TQD spoke to Richard Murray – co-founder and CEO of ORCA computing – about photonics, venture funding and commercializing quantum technologies.
Bridging the academic and commercial worlds
Richard Murray may well have been one of the first business executives focussed on quantum technology. “Back in 2013 I was the only person they could find whose experience overlapped between quantum technologies and the commercial world”, says Murray talking about the inception of Innovate UK’s quantum technology activities. Murray is being humble. He led the organization’s work in quantum from 2014-2017 where he oversaw a £32 million innovation programme involving more than 55 UK companies. Since then, he has helped in the early stages of establishing the €1 billion EU quantum technologies flagship, as one of the 6 co-authors of the quantum manifesto and has more recently gone on to co-found ORCA computing.
Like many in the field, Murray started his career with a PhD in quantum physics. However, he quickly moved out of academia and worked for The Technology Partnership where his role included looking for novel optical coatings for Oakley sunglasses, and ways of laser sharpening blades for Wilkinson Sword. It was during this time where Murray really saw himself making the transition from scientist to entrepreneur. After a period of reflection speaking to his academic network, he concluded that he wanted to get involved in quantum computing. “I came across the realisation that, whilst there was a lot of technical risk, the market size was so enormous that it outweighed this”. At the time, he also met Ian Walmsley (Chairman) and Josh Nunn (CSO) who are the other technical cofounders who had invented a way of storing individual photons that could act as a quantum memory device; the team saw that they could use this as a way of building a new photonic quantum architecture.
Generating qubits from photons
It was this core technology that underpinned the founding of ORCA computing in 2019. The Business has since raised £1.4m according to The Quantum Insider and it joins Xanadu in Canada and PsiQuantum in the US in pursuing building a quantum computer using photonics.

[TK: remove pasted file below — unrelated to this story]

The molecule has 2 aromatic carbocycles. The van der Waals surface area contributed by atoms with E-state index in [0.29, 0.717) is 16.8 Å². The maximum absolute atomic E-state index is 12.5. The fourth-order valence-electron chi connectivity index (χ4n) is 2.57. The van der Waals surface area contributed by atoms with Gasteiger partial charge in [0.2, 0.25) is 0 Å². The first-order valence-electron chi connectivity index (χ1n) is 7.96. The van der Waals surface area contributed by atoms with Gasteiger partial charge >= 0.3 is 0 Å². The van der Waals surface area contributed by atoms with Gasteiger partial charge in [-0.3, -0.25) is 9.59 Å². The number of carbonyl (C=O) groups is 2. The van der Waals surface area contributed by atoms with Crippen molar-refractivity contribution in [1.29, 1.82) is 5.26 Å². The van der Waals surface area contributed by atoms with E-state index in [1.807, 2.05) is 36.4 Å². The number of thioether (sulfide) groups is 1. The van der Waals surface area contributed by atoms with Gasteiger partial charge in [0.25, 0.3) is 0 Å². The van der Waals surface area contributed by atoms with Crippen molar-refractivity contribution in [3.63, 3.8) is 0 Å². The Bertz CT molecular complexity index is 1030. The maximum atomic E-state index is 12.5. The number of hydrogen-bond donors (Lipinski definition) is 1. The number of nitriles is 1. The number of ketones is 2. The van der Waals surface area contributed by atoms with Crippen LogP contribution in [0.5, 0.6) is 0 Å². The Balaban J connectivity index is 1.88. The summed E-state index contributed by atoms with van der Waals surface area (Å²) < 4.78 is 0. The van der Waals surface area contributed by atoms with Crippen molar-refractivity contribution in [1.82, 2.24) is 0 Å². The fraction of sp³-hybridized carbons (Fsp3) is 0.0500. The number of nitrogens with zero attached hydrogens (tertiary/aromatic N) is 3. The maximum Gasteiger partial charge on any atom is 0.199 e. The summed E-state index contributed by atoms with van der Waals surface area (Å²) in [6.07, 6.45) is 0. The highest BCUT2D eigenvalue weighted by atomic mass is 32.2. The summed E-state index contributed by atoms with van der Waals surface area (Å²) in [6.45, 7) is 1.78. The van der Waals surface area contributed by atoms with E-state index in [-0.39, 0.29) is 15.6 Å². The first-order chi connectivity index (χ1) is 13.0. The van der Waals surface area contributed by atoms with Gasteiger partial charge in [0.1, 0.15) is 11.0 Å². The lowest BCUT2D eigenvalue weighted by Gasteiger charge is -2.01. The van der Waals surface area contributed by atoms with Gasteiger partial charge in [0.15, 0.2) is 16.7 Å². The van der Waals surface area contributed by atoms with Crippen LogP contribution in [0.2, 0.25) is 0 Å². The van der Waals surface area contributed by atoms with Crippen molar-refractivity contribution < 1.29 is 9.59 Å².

Quantum computers perform their calculations based on quantum mechanics, which governs the behaviour of particles at the sub-atomic level. Using extremely sensitive quantum mechanical principles of superposition and entanglement, quantum computers are not limited to the 0 and 1 states of traditional computer bits; they encode information as quantum bits, or qubits, which can exist in superposition. Since quantum computers can contain these multiple states simultaneously, they have the potential to be able to solve different problems to today’s “classical” computers.
With the photonic approach, photons – which can be described as the simplest unit of light – are used as qubits. This contrasts with companies such as IonQ and Universal Quantum who use Ions (a charged atom or molecule) for their qubits. Murray argues that the photonics approach benefits from several advantages. He explains that photons are fast, a good transporter of quantum information and can operate at room temperature. In addition, photonic systems are robust against interference from the outside world or “noise” and benefit from low cross-talk between qubits (both important properties for a quantum system to demonstrate speed up over a classical system). See here for more information on the qualities of a “good” qubit.